You didn't try to just create a partition when windows had claimed the entire drive did you???? You may have hosed everything if that is the case.
You really haven't provided enough information. One thing many of the Linux users simply assume is that anyone attempting installs has some knowledge of administrative tasks. We assume a fairly high skill level on the part of the user.
How technically proficient are you?
Do you really understand partitions and filesystems?
Do you understand what is happening at a hardware level when you do anything?
What third-party utilities do you have available to you? Example: Partition Magic; Ghost; Acronis TrueImage (the best for the money); Others. "Bogus" copies of utilities may or may not have full functionality; it is best not to trust them unless you really know it is a good copy.
These things are very important.
It is not Linux snobbery, really. Generally, if a person is interested in Linux: they have a tendancy to be what is known as a "power user"--which is someone who has spent a lot of time figuring out the internals of windows so that they can manipulate and repair a windows installation instead of simply re-installing it. Most Linux users have a much higher proficiency with MS products than those people on the phone who supposedly are "support technicians" at microsoft.
They have a tendancy to be irritable people who don't want to re-install every fricking time windows develops a problem, or people who are naturally inclined to "hack", or people who have a tendancy to be a little sloppy as far as backing up inportant files on their home machine and had to learn forensics to recover information--or--a combination of the three. (Like me; and add administrator training to that as well. I am not the lone ranger in this, just like auto-mechanics, adminstrators have a tendancy to have "buggered-up" machines at home.)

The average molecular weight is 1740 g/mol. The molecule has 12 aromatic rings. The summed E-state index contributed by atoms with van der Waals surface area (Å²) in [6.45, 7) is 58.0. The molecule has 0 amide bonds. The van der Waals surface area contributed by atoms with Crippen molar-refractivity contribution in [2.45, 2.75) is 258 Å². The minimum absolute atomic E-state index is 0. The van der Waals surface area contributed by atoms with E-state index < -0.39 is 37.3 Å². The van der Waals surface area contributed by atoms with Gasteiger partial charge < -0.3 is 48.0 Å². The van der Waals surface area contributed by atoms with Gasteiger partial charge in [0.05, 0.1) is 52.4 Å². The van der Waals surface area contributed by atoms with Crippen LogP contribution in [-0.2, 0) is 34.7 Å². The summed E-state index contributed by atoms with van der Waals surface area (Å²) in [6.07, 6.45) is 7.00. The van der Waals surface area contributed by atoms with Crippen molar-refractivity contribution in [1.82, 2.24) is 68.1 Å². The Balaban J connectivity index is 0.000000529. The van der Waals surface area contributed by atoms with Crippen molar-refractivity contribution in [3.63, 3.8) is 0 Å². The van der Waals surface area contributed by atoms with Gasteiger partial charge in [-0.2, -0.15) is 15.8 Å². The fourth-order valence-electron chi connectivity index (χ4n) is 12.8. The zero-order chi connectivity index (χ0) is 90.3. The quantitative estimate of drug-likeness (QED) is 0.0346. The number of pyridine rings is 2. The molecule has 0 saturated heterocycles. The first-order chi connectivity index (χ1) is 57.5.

It is no big deal if you aren't a "power user"; you just have to let people know exactly what your skill level happens to be.
For the least problems with the installation of any O.S.
Step 1) Defrag the windows partition(s). This puts all of the files at the beginning of the partition. Then use a utility to resize the partition(s) to a smaller size more appropriate to the O.S. and thereby freeing up space on the drive.
Step 2) De-allocate the unused space using an appropriate utility. Most O.S.-es prefer to install on unallocated space, it is safer. This means that after SAFELY RESIZING the partitions already on the drive, you leave the freed-up space unpartitioned and let the install program set-up the partition structure it likes and the filesystem which is most likely to suceed for the installation.
Step 3) Read up on kernel boot parameters which are likely to be needed for the configuration of equipment on your machine. Example: You have a CD-ROM(or CD "burner")AND a DVD-ROM(or DVD "burner"). Other hardware combinations (and "combo-drives") can be a problem. Most people can just simply put the CD in the CD drive and it will work--but there are a few machines and hardware set-ups that can be a problem.